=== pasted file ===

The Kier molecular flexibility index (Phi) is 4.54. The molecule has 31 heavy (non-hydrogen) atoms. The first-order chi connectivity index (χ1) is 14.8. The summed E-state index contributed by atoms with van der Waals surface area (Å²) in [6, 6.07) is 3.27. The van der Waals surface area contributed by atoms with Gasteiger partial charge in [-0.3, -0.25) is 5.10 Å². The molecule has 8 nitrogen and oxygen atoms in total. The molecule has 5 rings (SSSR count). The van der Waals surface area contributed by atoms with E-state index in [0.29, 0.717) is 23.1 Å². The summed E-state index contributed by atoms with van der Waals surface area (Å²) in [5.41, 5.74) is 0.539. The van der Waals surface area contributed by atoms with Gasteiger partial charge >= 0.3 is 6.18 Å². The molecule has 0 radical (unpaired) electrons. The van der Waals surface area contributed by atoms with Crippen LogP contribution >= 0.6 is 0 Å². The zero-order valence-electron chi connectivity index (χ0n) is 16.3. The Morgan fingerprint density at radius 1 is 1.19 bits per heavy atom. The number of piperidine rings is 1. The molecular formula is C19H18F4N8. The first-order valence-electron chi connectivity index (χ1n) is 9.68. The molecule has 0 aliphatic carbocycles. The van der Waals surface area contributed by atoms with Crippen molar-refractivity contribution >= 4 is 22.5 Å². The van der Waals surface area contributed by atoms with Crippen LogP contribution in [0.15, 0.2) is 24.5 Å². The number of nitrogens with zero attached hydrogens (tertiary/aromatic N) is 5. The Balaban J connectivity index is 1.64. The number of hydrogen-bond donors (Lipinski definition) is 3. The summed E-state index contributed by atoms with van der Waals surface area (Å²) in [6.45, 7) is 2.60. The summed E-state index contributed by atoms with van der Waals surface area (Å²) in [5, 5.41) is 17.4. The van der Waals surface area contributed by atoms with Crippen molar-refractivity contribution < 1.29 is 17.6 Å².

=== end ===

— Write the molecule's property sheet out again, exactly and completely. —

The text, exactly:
The Kier molecular flexibility index (Phi) is 4.54. The molecule has 31 heavy (non-hydrogen) atoms. The first-order chi connectivity index (χ1) is 14.8. The summed E-state index contributed by atoms with van der Waals surface area (Å²) in [6, 6.07) is 3.27. The van der Waals surface area contributed by atoms with Gasteiger partial charge in [-0.3, -0.25) is 5.10 Å². The molecule has 8 nitrogen and oxygen atoms in total. The molecule has 5 rings (SSSR count). The van der Waals surface area contributed by atoms with E-state index in [0.29, 0.717) is 23.1 Å². The summed E-state index contributed by atoms with van der Waals surface area (Å²) in [5.41, 5.74) is 0.539. The van der Waals surface area contributed by atoms with Gasteiger partial charge >= 0.3 is 6.18 Å². The molecule has 0 radical (unpaired) electrons. The van der Waals surface area contributed by atoms with Crippen LogP contribution >= 0.6 is 0 Å². The zero-order valence-electron chi connectivity index (χ0n) is 16.3. The Morgan fingerprint density at radius 1 is 1.19 bits per heavy atom. The number of piperidine rings is 1. The molecular formula is C19H18F4N8. The first-order valence-electron chi connectivity index (χ1n) is 9.68. The molecule has 0 aliphatic carbocycles. The van der Waals surface area contributed by atoms with Crippen molar-refractivity contribution >= 4 is 22.5 Å². The van der Waals surface area contributed by atoms with Crippen LogP contribution in [0.15, 0.2) is 24.5 Å². The number of nitrogens with zero attached hydrogens (tertiary/aromatic N) is 5. The Balaban J connectivity index is 1.64. The number of hydrogen-bond donors (Lipinski definition) is 3. The summed E-state index contributed by atoms with van der Waals surface area (Å²) in [6.45, 7) is 2.60. The summed E-state index contributed by atoms with van der Waals surface area (Å²) in [5, 5.41) is 17.4. The van der Waals surface area contributed by atoms with Crippen molar-refractivity contribution < 1.29 is 17.6 Å².